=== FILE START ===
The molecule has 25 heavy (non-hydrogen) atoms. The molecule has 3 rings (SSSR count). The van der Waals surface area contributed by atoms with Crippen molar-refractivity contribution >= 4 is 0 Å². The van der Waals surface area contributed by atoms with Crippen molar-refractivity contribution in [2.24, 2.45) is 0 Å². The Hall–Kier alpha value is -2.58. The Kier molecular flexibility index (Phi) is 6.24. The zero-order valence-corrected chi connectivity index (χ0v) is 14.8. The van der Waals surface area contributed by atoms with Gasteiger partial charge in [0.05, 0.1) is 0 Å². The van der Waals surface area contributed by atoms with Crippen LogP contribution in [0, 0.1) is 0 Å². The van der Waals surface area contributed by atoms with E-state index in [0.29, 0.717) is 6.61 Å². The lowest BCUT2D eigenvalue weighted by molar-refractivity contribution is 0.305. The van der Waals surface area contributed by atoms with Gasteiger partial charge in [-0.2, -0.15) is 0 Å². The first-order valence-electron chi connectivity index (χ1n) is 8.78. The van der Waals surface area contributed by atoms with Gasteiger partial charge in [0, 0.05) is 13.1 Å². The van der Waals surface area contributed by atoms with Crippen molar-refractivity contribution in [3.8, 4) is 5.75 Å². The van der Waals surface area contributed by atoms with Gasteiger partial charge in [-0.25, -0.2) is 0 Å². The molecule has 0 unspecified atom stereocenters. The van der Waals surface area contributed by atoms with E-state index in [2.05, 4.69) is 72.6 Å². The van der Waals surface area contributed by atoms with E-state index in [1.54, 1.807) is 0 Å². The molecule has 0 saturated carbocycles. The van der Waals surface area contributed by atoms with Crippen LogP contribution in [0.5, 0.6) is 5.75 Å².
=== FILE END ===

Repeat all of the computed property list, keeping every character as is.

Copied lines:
The molecule has 25 heavy (non-hydrogen) atoms. The molecule has 3 rings (SSSR count). The van der Waals surface area contributed by atoms with Crippen molar-refractivity contribution >= 4 is 0 Å². The van der Waals surface area contributed by atoms with Crippen molar-refractivity contribution in [2.24, 2.45) is 0 Å². The Hall–Kier alpha value is -2.58. The Kier molecular flexibility index (Phi) is 6.24. The zero-order valence-corrected chi connectivity index (χ0v) is 14.8. The van der Waals surface area contributed by atoms with Gasteiger partial charge in [0.05, 0.1) is 0 Å². The van der Waals surface area contributed by atoms with Crippen LogP contribution in [0, 0.1) is 0 Å². The van der Waals surface area contributed by atoms with E-state index in [0.29, 0.717) is 6.61 Å². The lowest BCUT2D eigenvalue weighted by molar-refractivity contribution is 0.305. The van der Waals surface area contributed by atoms with Gasteiger partial charge in [-0.2, -0.15) is 0 Å². The first-order valence-electron chi connectivity index (χ1n) is 8.78. The van der Waals surface area contributed by atoms with Gasteiger partial charge in [0, 0.05) is 13.1 Å². The van der Waals surface area contributed by atoms with Crippen molar-refractivity contribution in [3.8, 4) is 5.75 Å². The van der Waals surface area contributed by atoms with Gasteiger partial charge in [-0.25, -0.2) is 0 Å². The molecule has 0 unspecified atom stereocenters. The van der Waals surface area contributed by atoms with E-state index in [2.05, 4.69) is 72.6 Å². The van der Waals surface area contributed by atoms with E-state index in [1.54, 1.807) is 0 Å². The molecule has 0 saturated carbocycles. The van der Waals surface area contributed by atoms with Crippen LogP contribution in [0.5, 0.6) is 5.75 Å².